Rob Boriskin has had success flipping the classroom in the very practical area of ceramics. He has had increased enrollments, increased student satisfaction and increased levels of skill development with students. The computer and technology are simply one part of their changed teaching and learning paradigm. Note that it is a teaching and learning paradigm that has changed; the technology is simply an enabler of this change.

There are also examples of teachers who don’t really embrace the change and “have a go at this laptop thing.” They don’t get improvements and thus find disadvantages. This doesn’t prove the technology “doesn’t work.” It is no different to the friend who joins a gym to get fit, but complains a lot and doesn’t take the time to learn how to use the equipment properly, doesn’t follow through with the advice of their trainer, and eventually gives up because it hurts and is inconvenient. Yet nobody would imply that gyms aren’t effective for body building and fitness.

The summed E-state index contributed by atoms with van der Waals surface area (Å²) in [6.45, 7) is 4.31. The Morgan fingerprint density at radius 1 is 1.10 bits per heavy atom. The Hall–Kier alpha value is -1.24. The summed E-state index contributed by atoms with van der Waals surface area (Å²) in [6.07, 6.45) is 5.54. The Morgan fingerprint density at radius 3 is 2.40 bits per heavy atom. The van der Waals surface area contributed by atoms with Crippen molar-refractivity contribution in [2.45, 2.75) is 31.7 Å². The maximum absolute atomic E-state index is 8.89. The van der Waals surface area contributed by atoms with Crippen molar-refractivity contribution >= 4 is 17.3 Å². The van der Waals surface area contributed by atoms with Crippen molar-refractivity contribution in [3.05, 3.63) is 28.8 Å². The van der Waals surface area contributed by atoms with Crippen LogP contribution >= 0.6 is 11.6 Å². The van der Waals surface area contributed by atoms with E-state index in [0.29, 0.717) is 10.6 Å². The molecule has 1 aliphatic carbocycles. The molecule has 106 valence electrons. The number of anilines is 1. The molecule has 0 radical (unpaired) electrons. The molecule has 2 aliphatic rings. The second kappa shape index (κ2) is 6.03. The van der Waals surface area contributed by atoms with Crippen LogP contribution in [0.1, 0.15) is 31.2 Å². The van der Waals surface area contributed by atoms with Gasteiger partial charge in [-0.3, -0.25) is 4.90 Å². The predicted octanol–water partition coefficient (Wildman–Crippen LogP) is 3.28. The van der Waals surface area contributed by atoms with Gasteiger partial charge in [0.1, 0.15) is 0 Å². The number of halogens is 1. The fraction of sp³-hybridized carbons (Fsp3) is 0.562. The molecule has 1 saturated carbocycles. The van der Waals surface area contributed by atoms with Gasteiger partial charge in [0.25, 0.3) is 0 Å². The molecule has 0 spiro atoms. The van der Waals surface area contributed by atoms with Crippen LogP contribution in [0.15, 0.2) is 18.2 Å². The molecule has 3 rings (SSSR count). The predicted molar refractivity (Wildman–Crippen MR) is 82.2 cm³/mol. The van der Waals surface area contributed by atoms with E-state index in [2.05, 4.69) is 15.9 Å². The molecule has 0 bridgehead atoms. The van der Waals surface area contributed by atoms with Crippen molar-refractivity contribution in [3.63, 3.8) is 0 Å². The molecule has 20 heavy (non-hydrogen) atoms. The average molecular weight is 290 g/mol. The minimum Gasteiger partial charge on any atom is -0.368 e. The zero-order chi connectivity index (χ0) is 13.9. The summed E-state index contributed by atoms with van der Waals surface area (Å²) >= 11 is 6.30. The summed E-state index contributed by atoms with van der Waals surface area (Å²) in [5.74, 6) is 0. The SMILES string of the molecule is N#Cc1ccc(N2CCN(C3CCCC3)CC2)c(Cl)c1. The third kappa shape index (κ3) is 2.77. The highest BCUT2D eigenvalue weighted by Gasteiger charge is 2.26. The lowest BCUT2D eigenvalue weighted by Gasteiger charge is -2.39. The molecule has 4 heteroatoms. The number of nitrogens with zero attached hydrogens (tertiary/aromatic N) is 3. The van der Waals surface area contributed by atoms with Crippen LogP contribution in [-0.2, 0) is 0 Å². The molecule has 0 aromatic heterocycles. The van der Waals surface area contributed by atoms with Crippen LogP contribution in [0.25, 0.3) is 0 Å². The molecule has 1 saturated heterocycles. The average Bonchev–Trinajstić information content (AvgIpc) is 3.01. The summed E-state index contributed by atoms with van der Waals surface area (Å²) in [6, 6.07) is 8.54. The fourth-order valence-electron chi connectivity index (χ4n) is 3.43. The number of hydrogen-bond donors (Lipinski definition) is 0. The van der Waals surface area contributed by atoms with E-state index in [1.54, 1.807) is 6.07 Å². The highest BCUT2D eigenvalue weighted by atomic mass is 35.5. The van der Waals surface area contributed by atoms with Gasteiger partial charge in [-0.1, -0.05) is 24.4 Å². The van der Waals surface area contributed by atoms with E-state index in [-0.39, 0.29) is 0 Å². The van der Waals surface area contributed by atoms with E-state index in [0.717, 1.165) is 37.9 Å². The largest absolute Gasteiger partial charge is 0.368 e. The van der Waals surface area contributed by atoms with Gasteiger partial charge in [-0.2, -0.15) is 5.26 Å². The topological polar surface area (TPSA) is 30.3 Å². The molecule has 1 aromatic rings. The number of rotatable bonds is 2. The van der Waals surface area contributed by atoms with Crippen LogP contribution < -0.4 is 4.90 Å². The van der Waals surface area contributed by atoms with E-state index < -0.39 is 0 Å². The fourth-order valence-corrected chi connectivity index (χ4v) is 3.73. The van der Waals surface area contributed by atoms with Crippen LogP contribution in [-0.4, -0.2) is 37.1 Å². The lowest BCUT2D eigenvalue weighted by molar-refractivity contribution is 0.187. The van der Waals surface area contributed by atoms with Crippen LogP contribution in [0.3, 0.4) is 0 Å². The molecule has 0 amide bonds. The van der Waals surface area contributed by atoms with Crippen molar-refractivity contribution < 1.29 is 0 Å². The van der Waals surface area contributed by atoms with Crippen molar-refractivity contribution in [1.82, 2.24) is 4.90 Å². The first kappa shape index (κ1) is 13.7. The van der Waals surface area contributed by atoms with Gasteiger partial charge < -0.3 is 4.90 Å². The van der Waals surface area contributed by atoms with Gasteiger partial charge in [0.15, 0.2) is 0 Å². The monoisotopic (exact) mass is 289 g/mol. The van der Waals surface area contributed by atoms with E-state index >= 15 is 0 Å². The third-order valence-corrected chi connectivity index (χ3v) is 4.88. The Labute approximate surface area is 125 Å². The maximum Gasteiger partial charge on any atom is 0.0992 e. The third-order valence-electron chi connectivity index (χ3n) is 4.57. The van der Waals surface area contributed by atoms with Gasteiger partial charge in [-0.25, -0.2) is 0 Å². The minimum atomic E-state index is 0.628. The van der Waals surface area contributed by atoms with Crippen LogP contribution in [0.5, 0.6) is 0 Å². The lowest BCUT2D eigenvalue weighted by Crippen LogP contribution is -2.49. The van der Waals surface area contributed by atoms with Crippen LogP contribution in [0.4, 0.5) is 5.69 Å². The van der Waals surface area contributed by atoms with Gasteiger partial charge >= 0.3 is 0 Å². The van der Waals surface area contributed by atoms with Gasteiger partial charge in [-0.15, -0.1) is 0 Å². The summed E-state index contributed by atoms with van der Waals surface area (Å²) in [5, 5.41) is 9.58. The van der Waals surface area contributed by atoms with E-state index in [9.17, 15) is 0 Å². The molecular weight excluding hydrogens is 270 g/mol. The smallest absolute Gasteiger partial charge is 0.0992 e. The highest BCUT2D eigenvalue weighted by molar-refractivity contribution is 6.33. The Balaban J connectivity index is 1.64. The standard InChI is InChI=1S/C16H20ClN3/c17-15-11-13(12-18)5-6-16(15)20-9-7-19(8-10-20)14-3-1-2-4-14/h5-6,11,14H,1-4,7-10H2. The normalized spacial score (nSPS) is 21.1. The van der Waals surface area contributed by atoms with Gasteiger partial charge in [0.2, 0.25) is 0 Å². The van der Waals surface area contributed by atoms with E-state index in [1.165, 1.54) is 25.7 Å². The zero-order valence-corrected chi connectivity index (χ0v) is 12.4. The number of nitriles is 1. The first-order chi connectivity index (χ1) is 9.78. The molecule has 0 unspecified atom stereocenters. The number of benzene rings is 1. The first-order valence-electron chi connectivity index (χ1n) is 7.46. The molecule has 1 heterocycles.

Six main components

During the past year, I’ve identified six main areas that need to change in order for organization-wide success to occur. These are

  1. Infrastructure
  2. Organisational leadership
  3. Mindset
  4. Staffing
  5. Professional development
  6. Flexible learning spaces

The articles that outline these areas are available from the links provided.

Laptops are one sixth of the first component — infrastructure; one of more than thirty key aspects in all. Yet some would expect that it is the definitive measure for success. Really?

Big picture learning

Looking at laptops and infrastructure alone as drivers of academic change is simplistic. It shows a lack of understanding of the big picture and the changes that must occur in the entire learning ecosystem for academic results to improve.

It is about time we, as educators, looked deeper and had more sophisticated conversations about technology in education. This is the biggest shift in education in over one hundred years. It deserves more considered attention. Failure to do this would leave education as the only industry that does not need to evolve to harness the benefits of technology. Do we really believe that this is likely?

About the Author:

Peter West is Director of eLearning at Saint Stephen’s College in Australia. He has over 15 years’ experience leading K12 schools in technology enhanced education, particularly blended learning using online learning environments.